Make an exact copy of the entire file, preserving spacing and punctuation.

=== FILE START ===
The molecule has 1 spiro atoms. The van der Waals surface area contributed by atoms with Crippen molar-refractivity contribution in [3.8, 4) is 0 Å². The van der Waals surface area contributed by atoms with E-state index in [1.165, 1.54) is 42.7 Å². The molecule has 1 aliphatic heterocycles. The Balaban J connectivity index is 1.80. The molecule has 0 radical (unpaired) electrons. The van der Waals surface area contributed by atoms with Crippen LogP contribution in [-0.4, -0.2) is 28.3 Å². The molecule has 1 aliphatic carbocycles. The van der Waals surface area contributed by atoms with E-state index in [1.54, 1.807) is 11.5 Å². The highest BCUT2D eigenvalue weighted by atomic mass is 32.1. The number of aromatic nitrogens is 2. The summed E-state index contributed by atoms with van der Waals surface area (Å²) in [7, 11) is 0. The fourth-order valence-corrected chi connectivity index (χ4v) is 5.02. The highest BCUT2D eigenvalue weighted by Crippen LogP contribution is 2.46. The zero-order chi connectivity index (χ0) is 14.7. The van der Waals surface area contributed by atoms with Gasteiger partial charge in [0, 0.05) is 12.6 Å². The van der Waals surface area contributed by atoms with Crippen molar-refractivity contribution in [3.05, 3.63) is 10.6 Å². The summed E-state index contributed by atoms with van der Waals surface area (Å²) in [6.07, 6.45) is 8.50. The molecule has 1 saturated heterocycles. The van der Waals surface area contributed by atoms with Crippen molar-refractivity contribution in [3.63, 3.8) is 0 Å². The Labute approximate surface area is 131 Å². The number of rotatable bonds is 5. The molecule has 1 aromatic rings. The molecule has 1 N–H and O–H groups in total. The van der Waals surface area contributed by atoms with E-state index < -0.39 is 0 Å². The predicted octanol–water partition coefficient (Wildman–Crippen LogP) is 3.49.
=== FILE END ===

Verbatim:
The molecule has 1 spiro atoms. The van der Waals surface area contributed by atoms with Crippen molar-refractivity contribution in [3.8, 4) is 0 Å². The van der Waals surface area contributed by atoms with E-state index in [1.165, 1.54) is 42.7 Å². The molecule has 1 aliphatic heterocycles. The Balaban J connectivity index is 1.80. The molecule has 0 radical (unpaired) electrons. The van der Waals surface area contributed by atoms with Crippen LogP contribution in [-0.4, -0.2) is 28.3 Å². The molecule has 1 aliphatic carbocycles. The van der Waals surface area contributed by atoms with E-state index in [1.54, 1.807) is 11.5 Å². The highest BCUT2D eigenvalue weighted by atomic mass is 32.1. The number of aromatic nitrogens is 2. The summed E-state index contributed by atoms with van der Waals surface area (Å²) in [7, 11) is 0. The fourth-order valence-corrected chi connectivity index (χ4v) is 5.02. The highest BCUT2D eigenvalue weighted by Crippen LogP contribution is 2.46. The zero-order chi connectivity index (χ0) is 14.7. The van der Waals surface area contributed by atoms with Gasteiger partial charge in [0, 0.05) is 12.6 Å². The van der Waals surface area contributed by atoms with Crippen molar-refractivity contribution in [3.05, 3.63) is 10.6 Å². The summed E-state index contributed by atoms with van der Waals surface area (Å²) in [6.07, 6.45) is 8.50. The molecule has 1 saturated heterocycles. The van der Waals surface area contributed by atoms with Crippen molar-refractivity contribution in [3.63, 3.8) is 0 Å². The Labute approximate surface area is 131 Å². The number of rotatable bonds is 5. The molecule has 1 aromatic rings. The molecule has 1 N–H and O–H groups in total. The van der Waals surface area contributed by atoms with E-state index < -0.39 is 0 Å². The predicted octanol–water partition coefficient (Wildman–Crippen LogP) is 3.49.